This time of year is always difficult for me. I don’t think I paid much attention to it before the Great Fall of 2001. I love the holiday season – Thanksgiving and Christmas – because I get to spend time with family and friends. I love the smells. I love the food. I love the meaning of the Christmas season. But I hate the cold. I hate the short days. I hate the dark. I am the person who wishes that we could do Christmas in July every year. So you might say that I have a love/hate relationship with this time of year.
I start noticing my demeanor shifting after Labor Day. When it starts getting cooler, I spend more time deciding what I am going to wear. It takes me longer to get out of bed. I go into work later. I’ve even been known to call in sick just because I can’t stand the thought of leaving my house. I now know that a major part of my depressive reality is Seasonal Affective Disorder.
When I was talking to a friend who is a mental health advocate and all around know-it-all when it comes to these issues, she said that many people use the SAD label who don’t necessarily suffer from the disorder. It has been found that those most prone to SAD are those who already have mental health issues, especially those with depression. I’m realizing that I have to be more vigilant during this time of year. I have to pay attention to the signs and be proactive in caring for myself.
It’s hard though. I feel like sadness lurks just beneath the surface and there really isn’t any rhyme or reason. I want to cry all the time. I am more aware of my emotions and feeling like I’m alone – even though I logically know I have an amazing support network. My tendency is to hibernate and re-emerge when Spring comes. Except, it’s impossible to live one’s life only two seasons of the year and take off the other two. So I am on the journey of figuring out how to live with my reality without feeling ashamed or guilty. My plan for today is to put one foot in front of the other, to focus on the things I have control over and to let go of those things that I cannot control. Just for today…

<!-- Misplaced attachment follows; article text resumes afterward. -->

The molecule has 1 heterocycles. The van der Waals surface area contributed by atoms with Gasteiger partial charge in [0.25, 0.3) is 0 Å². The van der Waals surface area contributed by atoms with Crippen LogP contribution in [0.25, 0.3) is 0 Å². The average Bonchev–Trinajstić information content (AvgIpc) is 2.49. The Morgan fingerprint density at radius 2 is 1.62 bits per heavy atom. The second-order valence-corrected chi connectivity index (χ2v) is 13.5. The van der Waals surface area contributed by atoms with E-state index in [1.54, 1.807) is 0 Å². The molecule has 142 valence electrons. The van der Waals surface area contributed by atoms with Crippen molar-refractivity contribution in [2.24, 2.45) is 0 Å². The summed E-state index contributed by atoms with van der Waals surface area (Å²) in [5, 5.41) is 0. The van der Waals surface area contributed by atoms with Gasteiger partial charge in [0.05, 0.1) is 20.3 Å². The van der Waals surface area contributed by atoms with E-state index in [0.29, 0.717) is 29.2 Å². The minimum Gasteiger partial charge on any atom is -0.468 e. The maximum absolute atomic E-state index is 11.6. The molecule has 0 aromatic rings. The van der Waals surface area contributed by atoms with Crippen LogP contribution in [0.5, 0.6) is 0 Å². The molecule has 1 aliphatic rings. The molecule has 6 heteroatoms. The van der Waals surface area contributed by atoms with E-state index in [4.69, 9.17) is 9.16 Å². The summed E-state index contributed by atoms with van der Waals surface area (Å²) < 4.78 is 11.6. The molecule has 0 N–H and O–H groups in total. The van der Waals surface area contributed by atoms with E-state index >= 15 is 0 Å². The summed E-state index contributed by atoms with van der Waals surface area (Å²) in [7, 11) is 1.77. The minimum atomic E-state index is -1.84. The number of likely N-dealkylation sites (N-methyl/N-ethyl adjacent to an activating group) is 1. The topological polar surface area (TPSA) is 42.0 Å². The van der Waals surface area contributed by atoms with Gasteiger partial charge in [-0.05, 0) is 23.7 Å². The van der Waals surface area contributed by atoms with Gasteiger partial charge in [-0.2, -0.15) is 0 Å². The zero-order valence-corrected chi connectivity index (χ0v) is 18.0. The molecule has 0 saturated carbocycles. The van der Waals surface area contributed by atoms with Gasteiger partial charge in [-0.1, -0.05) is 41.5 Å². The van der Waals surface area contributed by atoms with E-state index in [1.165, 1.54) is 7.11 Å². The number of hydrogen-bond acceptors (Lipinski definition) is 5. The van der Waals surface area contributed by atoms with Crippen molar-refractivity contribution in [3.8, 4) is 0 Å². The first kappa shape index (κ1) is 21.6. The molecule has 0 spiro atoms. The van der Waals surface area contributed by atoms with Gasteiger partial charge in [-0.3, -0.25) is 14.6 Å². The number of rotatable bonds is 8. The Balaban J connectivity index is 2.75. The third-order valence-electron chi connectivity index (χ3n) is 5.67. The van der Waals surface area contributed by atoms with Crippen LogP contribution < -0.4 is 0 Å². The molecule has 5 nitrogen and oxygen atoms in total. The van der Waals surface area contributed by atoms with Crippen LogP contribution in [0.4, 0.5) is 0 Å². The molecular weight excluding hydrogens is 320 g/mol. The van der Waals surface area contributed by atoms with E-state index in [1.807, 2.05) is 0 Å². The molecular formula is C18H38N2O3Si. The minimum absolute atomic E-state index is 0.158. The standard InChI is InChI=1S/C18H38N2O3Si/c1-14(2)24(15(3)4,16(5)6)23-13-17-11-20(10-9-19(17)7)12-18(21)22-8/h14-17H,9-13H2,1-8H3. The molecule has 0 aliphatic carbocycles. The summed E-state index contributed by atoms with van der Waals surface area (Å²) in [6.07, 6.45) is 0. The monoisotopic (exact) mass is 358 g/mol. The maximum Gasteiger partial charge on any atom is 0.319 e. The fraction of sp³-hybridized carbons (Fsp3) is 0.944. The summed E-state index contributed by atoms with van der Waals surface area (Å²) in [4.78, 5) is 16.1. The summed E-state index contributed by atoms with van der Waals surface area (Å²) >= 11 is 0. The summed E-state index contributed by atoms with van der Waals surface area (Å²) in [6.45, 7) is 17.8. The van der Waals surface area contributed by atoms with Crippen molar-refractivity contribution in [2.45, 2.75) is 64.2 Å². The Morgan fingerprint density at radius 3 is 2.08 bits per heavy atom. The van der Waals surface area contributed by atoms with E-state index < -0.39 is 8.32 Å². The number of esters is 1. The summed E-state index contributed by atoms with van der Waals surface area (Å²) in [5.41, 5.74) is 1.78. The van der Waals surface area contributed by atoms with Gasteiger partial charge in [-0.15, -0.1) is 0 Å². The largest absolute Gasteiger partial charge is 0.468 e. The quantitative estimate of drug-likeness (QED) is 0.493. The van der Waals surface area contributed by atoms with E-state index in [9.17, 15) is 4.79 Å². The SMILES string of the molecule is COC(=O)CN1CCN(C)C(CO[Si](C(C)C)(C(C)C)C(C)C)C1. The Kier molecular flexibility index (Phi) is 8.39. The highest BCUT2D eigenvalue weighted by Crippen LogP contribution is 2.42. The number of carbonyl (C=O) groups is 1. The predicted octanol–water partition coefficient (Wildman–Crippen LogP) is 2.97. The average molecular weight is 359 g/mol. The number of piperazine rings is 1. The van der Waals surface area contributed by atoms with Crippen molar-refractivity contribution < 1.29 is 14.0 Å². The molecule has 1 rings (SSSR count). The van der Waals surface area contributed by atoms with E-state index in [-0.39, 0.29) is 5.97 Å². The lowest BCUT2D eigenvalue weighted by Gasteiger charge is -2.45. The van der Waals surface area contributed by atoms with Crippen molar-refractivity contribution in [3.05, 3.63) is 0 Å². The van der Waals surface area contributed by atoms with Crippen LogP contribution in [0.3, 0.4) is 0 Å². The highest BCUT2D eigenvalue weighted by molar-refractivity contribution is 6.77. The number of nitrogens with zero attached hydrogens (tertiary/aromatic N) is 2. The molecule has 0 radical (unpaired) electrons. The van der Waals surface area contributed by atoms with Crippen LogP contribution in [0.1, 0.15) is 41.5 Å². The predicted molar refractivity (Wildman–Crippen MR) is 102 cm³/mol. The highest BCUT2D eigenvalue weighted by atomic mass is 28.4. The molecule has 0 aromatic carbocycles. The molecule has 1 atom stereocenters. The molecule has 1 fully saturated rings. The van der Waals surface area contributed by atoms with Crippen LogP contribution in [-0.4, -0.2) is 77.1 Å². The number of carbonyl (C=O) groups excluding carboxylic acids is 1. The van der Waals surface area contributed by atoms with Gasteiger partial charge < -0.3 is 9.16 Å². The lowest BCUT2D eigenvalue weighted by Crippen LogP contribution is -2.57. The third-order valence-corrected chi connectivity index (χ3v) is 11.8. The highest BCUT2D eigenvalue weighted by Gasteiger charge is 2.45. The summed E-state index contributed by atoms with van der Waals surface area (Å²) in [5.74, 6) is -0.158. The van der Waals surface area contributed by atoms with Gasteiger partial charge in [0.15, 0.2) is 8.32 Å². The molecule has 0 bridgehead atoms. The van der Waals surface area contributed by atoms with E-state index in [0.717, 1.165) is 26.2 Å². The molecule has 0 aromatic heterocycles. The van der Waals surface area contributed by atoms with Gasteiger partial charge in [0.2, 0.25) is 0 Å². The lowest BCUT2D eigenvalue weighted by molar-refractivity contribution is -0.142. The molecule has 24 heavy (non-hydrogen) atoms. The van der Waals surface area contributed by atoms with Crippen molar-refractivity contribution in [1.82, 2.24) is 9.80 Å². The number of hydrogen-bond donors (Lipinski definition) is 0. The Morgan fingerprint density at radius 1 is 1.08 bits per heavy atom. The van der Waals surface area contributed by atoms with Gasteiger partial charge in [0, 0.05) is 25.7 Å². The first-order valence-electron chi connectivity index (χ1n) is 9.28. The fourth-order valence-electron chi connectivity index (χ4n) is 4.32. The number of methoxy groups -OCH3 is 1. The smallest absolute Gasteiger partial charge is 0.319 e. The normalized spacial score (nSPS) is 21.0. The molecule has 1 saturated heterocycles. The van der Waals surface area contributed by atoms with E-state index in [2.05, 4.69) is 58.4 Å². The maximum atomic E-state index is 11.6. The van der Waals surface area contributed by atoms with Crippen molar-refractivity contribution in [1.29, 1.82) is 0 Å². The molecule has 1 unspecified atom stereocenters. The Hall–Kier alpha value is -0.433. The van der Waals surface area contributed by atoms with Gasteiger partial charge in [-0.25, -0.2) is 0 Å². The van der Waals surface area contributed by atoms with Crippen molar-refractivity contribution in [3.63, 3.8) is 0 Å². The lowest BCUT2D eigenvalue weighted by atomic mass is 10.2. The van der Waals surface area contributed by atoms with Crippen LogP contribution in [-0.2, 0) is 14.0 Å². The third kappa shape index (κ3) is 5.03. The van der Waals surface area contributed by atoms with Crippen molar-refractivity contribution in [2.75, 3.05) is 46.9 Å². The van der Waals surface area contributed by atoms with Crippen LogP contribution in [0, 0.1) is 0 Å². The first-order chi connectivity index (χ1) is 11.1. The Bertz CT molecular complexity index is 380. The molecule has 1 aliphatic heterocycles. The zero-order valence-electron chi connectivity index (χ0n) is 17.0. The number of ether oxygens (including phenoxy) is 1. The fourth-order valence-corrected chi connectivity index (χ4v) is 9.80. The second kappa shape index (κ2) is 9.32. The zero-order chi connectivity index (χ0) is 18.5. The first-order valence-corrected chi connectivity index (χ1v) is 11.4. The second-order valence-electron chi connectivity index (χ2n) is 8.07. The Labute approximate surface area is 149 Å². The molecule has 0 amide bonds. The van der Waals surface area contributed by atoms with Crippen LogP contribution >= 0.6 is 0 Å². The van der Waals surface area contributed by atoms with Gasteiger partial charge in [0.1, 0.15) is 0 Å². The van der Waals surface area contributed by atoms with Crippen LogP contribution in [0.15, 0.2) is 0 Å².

When I start to feel this way I try and focus on the task directly in front of me. If I look at my day, or especially my week, as a whole, all my extreme emotions flood in and I crumble. But what I can do is focus on getting up and dressed. Once I’ve conquered that, I can move on to breakfast. Then before I know it, I’ve made it through my whole day! It’s a technique I learned in therapy and it really helps.
Thank you for sharing this. It has been a life saver for me to take one thing at a time. I think it’s good to remember to do this all the time. ❤
I was just officially diagnosed with SAD about half a year ago. I live in the Netherlands, they’re not so fond here of directly giving medication, because it can also worsen symptoms. But they have advised a daylightlamp for me. Apparently daylight lamps (not UV) are also being placed in schools and elderly homes in Scandinavia (especially norway). I have been using it for almost a month now, and I must say I actually have the feeling it works. Mostly because when I forget for one or two mornings, I feel like crying without reason.
Important is to not overdo it with this lamp, because it is possible to get in a state of mania for a rather low percentage of the population. I have not yet experienced that, so that’s great. And also don’t use it at nights or late afternoon, because you probably won’t be able to sleep. This I did experience once, so I only use it in the morning since then.
Hope you are doing okay this winter and take it day by day. 🙂
Thank you for sharing! I recently moved to the Midwest in the United States and am nervous about this winter. I’ll definitely be trying a lamp!
[…] because I am in the midst of the hardest season of the year. I have written about my struggles with Seasonal Affective Disorder and am valiantly trying to be positive and proactive during this time of year. It’s hard. I […]